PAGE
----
Tapestry of Christ in Glory, 1962, Coventry Cathedral, 75.5 feet high, designed by Graham Sutherland and woven by Pinton Frères (fr), Felletin, France. The Trojan War tapestry referred to by Homer in Book III of the Iliad, where Iris disguises herself as Laodice and finds Helen “working at a great web of purple linen, on which she was embroidering the battles between Trojans and Achaeans, that Ares had made them fight for her sake.” If such a tapestry had been made at the time, then it could explain how the battles were remembered in such great detail over the 400 or so years between the siege of Troy and the age of Homer.
The Cloth of St Gereon – oldest European tapestry still extant.
The Sampul tapestry, woollen wall hanging, 3rd–2nd century BC, Sampul, Ürümqi Xinjiang Museum.
The Hestia Tapestry, 6th century, Egypt, Dumbarton Oaks Collection.
The Bayeux Tapestry is an embroidered cloth — not an actual tapestry — nearly 70 metres (230 ft) long, which depicts the events leading up to the Norman conquest of England, likely made in England — not Bayeux — in the 1070s
The Apocalypse Tapestry is the longest tapestry in the world, and depicts scenes from the Book of Revelation. It was woven between 1373 and 1382. Originally 140 m (459 ft), the surviving 100m are displayed in the Château d’Angers, in Angers.
The six-part piece La Dame à la Licorne (The Lady and the Unicorn), stored in l’Hôtel de Cluny, Paris.
The Devonshire Hunting Tapestries, four Flemish tapestries dating from the mid-fifteenth century depict men and women in fashionable dress of the early fifteenth century hunting in a forest. The tapestries formerly belonged to the Duke of Devonshire and are now in the Victoria and Albert Museum.
The Hunt of the Unicorn is a seven piece tapestry from 1495 to 1505, currently displayed at The Cloisters, Metropolitan Museum of Art in New York.
The tapestries for the Sistine Chapel, designed by Raphael in 1515–16, for which the Raphael Cartoons, or painted designs, also survive.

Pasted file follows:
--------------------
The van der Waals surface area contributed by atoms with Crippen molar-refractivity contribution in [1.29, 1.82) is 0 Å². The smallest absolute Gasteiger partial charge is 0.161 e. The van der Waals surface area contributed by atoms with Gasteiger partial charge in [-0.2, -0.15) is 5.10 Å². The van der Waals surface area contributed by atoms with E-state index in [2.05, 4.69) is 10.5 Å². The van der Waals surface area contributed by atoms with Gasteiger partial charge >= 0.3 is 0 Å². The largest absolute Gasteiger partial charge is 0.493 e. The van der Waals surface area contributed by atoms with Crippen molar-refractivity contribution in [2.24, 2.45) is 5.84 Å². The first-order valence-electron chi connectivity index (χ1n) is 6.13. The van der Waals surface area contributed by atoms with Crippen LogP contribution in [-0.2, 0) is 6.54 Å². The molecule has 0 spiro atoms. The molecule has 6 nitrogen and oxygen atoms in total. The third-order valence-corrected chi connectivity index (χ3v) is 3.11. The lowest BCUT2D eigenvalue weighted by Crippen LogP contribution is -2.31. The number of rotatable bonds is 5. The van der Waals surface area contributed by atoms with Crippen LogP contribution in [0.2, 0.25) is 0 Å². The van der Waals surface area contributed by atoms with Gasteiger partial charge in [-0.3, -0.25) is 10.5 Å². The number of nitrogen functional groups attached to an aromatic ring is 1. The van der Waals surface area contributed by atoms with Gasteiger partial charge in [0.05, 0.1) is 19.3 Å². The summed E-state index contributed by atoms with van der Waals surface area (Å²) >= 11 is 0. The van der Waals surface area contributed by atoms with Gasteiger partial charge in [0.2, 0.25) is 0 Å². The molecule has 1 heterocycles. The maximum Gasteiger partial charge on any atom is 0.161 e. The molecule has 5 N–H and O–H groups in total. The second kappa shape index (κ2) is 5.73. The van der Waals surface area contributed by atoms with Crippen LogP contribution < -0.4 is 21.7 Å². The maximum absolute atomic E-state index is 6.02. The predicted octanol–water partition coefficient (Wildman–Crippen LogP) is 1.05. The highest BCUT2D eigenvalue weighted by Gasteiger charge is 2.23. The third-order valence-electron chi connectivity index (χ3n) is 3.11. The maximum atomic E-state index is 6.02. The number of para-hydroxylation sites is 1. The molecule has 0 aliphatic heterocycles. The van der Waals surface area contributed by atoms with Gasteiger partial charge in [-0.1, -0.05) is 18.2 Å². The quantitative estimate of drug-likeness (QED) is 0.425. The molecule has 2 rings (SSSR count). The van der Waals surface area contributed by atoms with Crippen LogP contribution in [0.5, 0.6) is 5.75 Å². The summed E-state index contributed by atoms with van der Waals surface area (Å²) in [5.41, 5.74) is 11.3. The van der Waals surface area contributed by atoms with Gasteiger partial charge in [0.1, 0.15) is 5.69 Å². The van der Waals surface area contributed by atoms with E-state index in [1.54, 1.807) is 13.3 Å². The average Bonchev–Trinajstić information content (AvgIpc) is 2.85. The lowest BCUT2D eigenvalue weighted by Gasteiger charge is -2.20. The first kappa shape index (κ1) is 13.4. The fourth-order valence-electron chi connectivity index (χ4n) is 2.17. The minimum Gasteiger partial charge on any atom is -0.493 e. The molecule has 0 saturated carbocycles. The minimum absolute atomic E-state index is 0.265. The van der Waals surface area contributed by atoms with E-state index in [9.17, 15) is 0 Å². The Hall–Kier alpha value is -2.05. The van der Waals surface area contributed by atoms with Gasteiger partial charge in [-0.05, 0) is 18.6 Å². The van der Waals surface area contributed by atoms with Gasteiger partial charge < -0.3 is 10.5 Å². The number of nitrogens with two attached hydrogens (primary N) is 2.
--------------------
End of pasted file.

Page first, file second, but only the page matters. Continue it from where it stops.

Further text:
The Wawel Tapestries, (mid 16th century) a collection of 134 tapestries at the Wawel Castle in Kraków, Poland displaying various religious, natural, and royal themes. These famous tapestries, created in Arras, were collected by Polish Kings Sigismund I the Old and Sigismund II Augustus.
The Valois Tapestries are a cycle of 8 hangings depicting royal festivities in France in the 1560s and 1570s
The New World Tapestry is a 267 feet long tapestry which depicts the colonisation of the Americas between 1583 and 1648, displayed at the British Empire and Commonwealth Museum; this is not (strictly speaking) a tapestry, but is instead embroidery.
The biggest collection of Flanders tapestry is in the Spanish royal collection, there is 8000 metres of historical tapestry from Flanders, as well as Spanish tapestries designed by Goya and others. There is a special museum in the Royal Palace of La Granja de San Ildefonso, and others are displayed in various historic buildings.
The Pastoral Amusements, also known as “Les Amusements Champêtres”, a series of 8 Beauvais Tapestries designed by Jean Baptiste Oudry between 1720 and 1730.
The Prestonpans Tapestry is a 104 metres long embroidery which tells the story of Bonnie Prince Charlie and the Battle of Prestonpans.
Christ in Glory, (1962) for Coventry Cathedral designed by Graham Sutherland. Up until the 1990s this was the world’s largest vertical tapestry.
The Quaker Tapestry (1981–1989) is a modern set of embroidery panels that tell the story of Quakerism from the 17th century to the present day.

Tapestry – what is a tapestry?


A tapestry is a woven image which may use any number of textiles and may come in a wide range of sizes. Generally, the term refers to a wall-hanging which depicts a scene, but the term may also be used in conjunction with other textiles to indicate that a scene is woven onto an item. Examples of this include tapestry blankets, pillows and chairs.

The tapestry is one of the most pervasive works of art throughout historical Europe and elsewhere. Many churches and cathedrals had a number of ornate tapestries depicting religious scenes, and kings and nobility would often commission one to tell the story of a great battle or event. Because the textile may be removed from a wall and rolled up for easy transport, in many circumstances they were preferred to murals or other static forms of art which were tied to the architecture. In a cathedral or other religious setting, this mobility meant it could be kept stored away to be brought out only for special occasions and ceremonies, helping to add to its perceived importance.